Words: Jarrod Kline
In a recent Facebook post, Henry Fong argued that the future of dance music in 2015 and beyond will entail a shift in the culture of a genre derided and looked down upon for negative connotations associated with all the bad parties you hear about. With the megastars of Tiësto, David Guetta, Hardwell, et al. making hollow big-room and invoking parodies such as When Will The Bass Drop?, it’s easy to write-off the dance-music community as people with a greater love for Dutch people than sense.
Fong believes this “shift” will be “to do with the producers and DJs that are passionate about what they do” and “more fans [will recognise] that passion”, hence “2015 will be the year that separates the fakes from the artists who truly care about the music and the culture”. As an established producer, guaranteed main-stage destroyer and an artist in touch with his fans, Henry Fong is more than qualified to adjudicate what passion for the craft is. With the exponential rise of technology and the ensuring explosion of electronic music, it is easier than ever to produce – easier yet to DJ. As a result, the sheer quantity of music available saturates and overwhelms anyone looking for new tunes.
Enter 2015 and the shift in dance music in subtly evident in Australia alone. Will Sparks released a nine-track EP that displays not only his quality, but his development beyond the confines of Melbourne Bounce in working with a multitude of artists across a diverse range of styles. Peking Duk landed two songs in the top 5 on Triple J’s 2014 Hottest 100 and were originally tipped to win it with triple-platinum selling High. Dillon Francis toured and was made an honorary Australian citizen (not really) and much more. With names such as Avicii, The Prodigy, Knife Party, Martin Garrix and Afrojack hitting festivals along our shores, things are looking pretty rosy for Australian music.
But what does this all have to with Haber, and his first album, Day One, We Bounce, freshly released? To start, it is a high-quality collection of tracks. The varying range of sounds used is enough to keep one on their toes when listening through, and a testament to Haber’s nous and creativity.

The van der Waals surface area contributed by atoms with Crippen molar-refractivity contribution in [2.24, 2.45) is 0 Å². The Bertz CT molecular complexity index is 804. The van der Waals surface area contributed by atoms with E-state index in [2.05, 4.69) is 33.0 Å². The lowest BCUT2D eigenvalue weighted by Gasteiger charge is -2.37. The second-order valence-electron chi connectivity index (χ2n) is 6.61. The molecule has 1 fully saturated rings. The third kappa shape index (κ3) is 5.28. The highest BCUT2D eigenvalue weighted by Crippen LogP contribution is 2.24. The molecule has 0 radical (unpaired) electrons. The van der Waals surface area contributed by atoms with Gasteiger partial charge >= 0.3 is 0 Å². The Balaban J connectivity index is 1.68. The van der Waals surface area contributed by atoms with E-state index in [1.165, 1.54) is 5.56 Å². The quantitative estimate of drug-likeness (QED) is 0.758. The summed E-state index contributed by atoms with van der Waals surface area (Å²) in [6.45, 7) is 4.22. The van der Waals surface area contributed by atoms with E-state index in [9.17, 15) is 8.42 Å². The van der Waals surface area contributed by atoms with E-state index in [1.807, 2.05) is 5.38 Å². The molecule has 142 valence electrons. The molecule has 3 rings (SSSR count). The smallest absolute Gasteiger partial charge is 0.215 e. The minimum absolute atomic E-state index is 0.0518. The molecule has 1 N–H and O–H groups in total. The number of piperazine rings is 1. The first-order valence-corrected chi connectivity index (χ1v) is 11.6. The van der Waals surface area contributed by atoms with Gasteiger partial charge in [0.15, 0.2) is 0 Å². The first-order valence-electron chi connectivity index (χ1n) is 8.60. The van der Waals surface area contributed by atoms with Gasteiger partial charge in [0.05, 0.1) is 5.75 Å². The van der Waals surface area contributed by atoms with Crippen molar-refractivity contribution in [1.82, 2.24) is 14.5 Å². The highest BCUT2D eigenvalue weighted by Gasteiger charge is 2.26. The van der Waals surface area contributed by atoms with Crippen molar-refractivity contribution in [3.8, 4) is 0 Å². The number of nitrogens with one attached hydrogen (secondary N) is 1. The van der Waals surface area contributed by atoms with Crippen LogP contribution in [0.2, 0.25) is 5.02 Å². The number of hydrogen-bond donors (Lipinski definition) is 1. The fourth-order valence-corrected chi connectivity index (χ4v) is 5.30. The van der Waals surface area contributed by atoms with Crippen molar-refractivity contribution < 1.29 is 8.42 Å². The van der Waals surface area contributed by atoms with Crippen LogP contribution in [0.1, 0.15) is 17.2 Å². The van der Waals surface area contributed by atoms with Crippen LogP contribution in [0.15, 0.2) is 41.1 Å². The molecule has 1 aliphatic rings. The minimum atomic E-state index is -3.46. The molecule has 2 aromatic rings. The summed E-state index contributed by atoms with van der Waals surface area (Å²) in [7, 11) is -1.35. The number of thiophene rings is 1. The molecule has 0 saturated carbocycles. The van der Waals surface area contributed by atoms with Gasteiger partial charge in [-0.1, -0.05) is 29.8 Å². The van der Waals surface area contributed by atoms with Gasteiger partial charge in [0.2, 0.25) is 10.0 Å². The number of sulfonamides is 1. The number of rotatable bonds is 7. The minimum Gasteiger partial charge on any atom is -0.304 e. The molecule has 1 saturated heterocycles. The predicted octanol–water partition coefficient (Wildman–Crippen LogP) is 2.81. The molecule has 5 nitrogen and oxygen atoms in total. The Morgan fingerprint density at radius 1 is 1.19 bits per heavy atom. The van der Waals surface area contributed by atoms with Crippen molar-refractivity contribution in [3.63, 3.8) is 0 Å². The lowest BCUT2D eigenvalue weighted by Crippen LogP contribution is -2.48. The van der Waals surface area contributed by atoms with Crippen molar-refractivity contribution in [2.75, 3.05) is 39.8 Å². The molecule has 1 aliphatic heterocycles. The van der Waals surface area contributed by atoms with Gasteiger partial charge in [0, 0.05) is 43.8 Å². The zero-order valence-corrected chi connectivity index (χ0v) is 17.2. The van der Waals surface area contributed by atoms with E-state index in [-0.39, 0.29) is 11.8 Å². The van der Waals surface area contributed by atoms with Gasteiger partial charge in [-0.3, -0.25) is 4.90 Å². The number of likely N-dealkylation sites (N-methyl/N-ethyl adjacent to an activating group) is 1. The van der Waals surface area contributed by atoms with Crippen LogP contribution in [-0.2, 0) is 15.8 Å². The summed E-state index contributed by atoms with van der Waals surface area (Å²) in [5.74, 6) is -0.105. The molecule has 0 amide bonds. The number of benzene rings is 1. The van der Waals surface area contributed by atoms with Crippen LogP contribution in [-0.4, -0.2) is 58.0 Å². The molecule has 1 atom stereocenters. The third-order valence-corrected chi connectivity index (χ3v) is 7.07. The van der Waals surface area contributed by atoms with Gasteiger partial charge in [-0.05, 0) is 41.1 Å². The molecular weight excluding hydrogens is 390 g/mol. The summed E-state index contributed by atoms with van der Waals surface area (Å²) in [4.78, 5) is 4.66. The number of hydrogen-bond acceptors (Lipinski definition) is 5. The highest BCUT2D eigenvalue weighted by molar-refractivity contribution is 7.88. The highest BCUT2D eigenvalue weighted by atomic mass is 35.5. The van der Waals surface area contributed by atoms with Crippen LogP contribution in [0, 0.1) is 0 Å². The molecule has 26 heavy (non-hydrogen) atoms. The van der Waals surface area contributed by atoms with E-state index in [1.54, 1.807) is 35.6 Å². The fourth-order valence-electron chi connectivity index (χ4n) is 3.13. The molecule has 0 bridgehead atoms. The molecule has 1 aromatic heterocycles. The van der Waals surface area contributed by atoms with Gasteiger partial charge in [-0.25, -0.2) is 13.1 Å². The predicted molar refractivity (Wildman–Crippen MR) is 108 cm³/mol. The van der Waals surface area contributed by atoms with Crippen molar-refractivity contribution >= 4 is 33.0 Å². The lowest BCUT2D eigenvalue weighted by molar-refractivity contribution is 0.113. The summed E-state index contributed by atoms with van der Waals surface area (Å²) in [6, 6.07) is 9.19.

Opening the album is an intro mix for New Era, featuring a soothing melody that builds to traditional bounce. Stiches and Move Your Body follow and are sure to fire up club crowds before midnight. The former is packed with energy: a song to get on the floor and loosen up. The latter slows down the tempo, before picking it back up – think Dillon Francis or Ghastly. What follows is a deep trip into the hazy, 3AMers that almost everyone has experienced at least once. I was personally blown away by L.B.V and Reznov is trippy enough to sum up a late night out quite subtly: at one point evoking a dark, smoke-filled room and slightly distorting bass such that Smirnoff ad-esque club fantasies begin to make sense.
Listening through the album, it becomes clear that Haber’s exploration of sounds shows a new sense of maturity, both of his work and dance music more broadly. It would be all too easy to claim that every track is a ‘banger’, and that the kid is the future of Melbourne, however every track isn’t a banger, and this is what separates Haber from the pack. He changes BPM, delves between electro, psy-trance, bounce and elements of progressive. He pushes the envelope, an action brought only by passion for music and something that is not done enough in dance music.
For those looking for some diversity in their pre-drinks dance music beyond the usual top-40 suspects, or for those about the bangers, or for fans of electronic music in general, I’d highly recommend a listen to Day One, We Bounce. Dance music is not always going to be a picture of musical genius – it’s a series of beats designed to make you move. And hats off to Haber, because that’s exactly what he got me doing. Besides, I bet you weren’t releasing an album at eighteen.
Day One, We Bounce is out now through Hype Recordings